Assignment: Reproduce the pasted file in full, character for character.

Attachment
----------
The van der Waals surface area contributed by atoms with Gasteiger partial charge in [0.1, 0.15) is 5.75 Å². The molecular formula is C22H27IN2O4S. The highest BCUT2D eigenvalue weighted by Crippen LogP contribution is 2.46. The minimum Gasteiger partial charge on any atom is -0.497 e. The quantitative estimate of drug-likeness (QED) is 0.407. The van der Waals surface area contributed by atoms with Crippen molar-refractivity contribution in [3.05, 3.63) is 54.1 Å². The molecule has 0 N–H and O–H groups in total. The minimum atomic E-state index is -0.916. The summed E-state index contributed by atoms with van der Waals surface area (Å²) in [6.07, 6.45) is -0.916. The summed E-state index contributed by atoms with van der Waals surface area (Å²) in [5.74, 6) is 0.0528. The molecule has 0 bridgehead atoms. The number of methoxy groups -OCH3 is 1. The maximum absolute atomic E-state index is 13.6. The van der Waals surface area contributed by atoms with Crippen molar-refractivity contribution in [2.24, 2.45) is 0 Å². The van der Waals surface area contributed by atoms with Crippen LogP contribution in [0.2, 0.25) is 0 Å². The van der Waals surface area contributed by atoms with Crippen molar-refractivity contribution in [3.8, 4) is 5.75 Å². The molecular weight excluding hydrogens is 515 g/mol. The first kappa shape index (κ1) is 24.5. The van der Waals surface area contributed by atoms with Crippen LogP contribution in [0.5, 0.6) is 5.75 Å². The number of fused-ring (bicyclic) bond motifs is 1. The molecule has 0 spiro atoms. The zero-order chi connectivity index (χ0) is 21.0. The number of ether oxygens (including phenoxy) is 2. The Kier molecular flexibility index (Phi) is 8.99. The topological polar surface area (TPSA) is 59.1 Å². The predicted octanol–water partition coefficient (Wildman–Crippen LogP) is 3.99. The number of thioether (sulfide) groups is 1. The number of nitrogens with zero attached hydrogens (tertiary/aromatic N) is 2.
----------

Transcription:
The van der Waals surface area contributed by atoms with Gasteiger partial charge in [0.1, 0.15) is 5.75 Å². The molecular formula is C22H27IN2O4S. The highest BCUT2D eigenvalue weighted by Crippen LogP contribution is 2.46. The minimum Gasteiger partial charge on any atom is -0.497 e. The quantitative estimate of drug-likeness (QED) is 0.407. The van der Waals surface area contributed by atoms with Crippen molar-refractivity contribution in [3.05, 3.63) is 54.1 Å². The molecule has 0 N–H and O–H groups in total. The minimum atomic E-state index is -0.916. The summed E-state index contributed by atoms with van der Waals surface area (Å²) in [6.07, 6.45) is -0.916. The summed E-state index contributed by atoms with van der Waals surface area (Å²) in [5.74, 6) is 0.0528. The molecule has 0 bridgehead atoms. The number of methoxy groups -OCH3 is 1. The maximum absolute atomic E-state index is 13.6. The van der Waals surface area contributed by atoms with Crippen molar-refractivity contribution in [2.24, 2.45) is 0 Å². The van der Waals surface area contributed by atoms with Crippen LogP contribution in [0.2, 0.25) is 0 Å². The van der Waals surface area contributed by atoms with Crippen molar-refractivity contribution in [3.8, 4) is 5.75 Å². The molecular weight excluding hydrogens is 515 g/mol. The first kappa shape index (κ1) is 24.5. The van der Waals surface area contributed by atoms with Crippen LogP contribution in [0.5, 0.6) is 5.75 Å². The number of fused-ring (bicyclic) bond motifs is 1. The molecule has 0 spiro atoms. The zero-order chi connectivity index (χ0) is 21.0. The number of ether oxygens (including phenoxy) is 2. The Kier molecular flexibility index (Phi) is 8.99. The topological polar surface area (TPSA) is 59.1 Å². The predicted octanol–water partition coefficient (Wildman–Crippen LogP) is 3.99. The number of thioether (sulfide) groups is 1. The number of nitrogens with zero attached hydrogens (tertiary/aromatic N) is 2.